2011 General Assembly concludes; resumes in special session Monday
As the 2011 regular session of the Kentucky General Assembly comes to a close today, it does so with an abrupt ending. As noted in last week’s Frankfort Inside Out, the legislature has been unable to reach an agreement on HB 305 – a bill designed to address the shortfall in this year’s Medicaid budget. A proposal, offered by Gov. Steve Beshear and passed with bipartisan support in the House, would balance this fiscal year’s budget by shifting $166.5 million from next fiscal year’s budget which begins on July 1. The Governor argues that expanding managed care beyond the current 17-county area around Louisville can help address the budget cap created by shifting funds from the next fiscal year. The Senate argued that the suggested savings can’t actually be accomplished and instead offered a proposal that would make cuts across most areas of state government – including primary and postsecondary education.
After negotiations between the House and Senate reached a stalemate yesterday, the House adjourned until March 21 for the scheduled veto recess, though leadership planned to continue negotiations with Senate leadership during that time. However, Senate leaders decided to convene again at 10 a.m. this morning – effectively ending the 2011 session in an effort to save the cost of the remaining legislative days.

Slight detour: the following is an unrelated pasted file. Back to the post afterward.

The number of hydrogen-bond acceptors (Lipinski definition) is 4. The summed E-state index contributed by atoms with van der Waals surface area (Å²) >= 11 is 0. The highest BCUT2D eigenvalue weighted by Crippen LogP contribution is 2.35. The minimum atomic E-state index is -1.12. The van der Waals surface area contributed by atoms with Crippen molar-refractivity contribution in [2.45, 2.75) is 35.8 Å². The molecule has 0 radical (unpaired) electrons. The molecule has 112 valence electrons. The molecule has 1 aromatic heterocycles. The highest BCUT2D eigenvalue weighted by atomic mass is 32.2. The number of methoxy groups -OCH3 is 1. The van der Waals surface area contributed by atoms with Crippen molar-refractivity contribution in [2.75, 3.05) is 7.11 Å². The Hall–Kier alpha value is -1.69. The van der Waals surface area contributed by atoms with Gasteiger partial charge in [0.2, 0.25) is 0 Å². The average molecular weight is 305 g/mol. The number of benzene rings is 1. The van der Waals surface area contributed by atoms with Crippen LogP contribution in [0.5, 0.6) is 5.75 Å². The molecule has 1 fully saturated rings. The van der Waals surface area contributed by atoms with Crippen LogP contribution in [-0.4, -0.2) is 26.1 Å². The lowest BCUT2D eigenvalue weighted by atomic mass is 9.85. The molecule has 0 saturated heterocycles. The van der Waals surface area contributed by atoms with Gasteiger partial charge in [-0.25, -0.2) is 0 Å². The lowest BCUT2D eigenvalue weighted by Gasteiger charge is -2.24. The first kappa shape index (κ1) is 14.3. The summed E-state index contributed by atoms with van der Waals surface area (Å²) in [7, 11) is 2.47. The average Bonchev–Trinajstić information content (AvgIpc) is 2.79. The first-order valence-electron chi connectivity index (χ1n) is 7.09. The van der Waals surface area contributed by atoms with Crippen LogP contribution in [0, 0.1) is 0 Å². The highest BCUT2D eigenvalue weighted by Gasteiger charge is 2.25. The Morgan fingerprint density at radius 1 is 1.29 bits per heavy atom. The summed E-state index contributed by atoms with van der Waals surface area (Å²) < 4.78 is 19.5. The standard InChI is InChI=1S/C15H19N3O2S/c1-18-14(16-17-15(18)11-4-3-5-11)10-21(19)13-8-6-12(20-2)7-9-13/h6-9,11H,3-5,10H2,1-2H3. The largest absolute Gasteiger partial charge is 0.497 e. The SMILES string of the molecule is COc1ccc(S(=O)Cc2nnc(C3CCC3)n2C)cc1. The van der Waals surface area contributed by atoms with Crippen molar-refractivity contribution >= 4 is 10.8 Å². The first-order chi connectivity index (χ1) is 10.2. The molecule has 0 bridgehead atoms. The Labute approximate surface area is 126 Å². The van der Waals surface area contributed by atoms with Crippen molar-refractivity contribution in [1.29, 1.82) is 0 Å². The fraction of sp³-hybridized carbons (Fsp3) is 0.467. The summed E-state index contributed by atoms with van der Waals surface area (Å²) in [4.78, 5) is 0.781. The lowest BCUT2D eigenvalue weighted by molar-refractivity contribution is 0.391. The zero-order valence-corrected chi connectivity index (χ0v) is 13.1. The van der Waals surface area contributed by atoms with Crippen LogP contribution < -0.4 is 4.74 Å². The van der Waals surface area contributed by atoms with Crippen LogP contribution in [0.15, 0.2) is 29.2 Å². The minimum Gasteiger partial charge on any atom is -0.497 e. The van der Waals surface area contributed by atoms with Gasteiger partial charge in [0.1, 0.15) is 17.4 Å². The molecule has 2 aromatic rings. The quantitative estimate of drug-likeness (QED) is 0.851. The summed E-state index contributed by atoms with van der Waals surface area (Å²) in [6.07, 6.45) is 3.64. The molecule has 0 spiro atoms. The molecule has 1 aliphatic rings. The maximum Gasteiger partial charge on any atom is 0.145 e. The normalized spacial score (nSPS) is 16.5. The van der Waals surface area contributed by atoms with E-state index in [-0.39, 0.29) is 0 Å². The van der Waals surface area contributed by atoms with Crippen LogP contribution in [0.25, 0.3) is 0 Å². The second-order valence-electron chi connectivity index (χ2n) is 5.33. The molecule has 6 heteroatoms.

During a press conferenceWednesday afternoon, Beshear expressed his strong disagreement with the Senate proposal and impasse. The Governor announced that he will call the General Assembly back to Frankfort for a special session to begin on Monday, March 14, in an attempt to force Senate leaders to adopt his proposal to address the Medicaid shortfall. Without filling the budget shortfall, he warned of the potential for up to 30 percent cuts to Medicaid providers beginning April 1, 2011. Beshear also announced he will limit the session to prevent any additional budget cuts to state government – effectively preventing the Senate budget proposal from being considered. He also added legislation to raise the high school drop-out age, a measure supported by the Kentucky Chamber that passed the House this session but stalled in the Senate.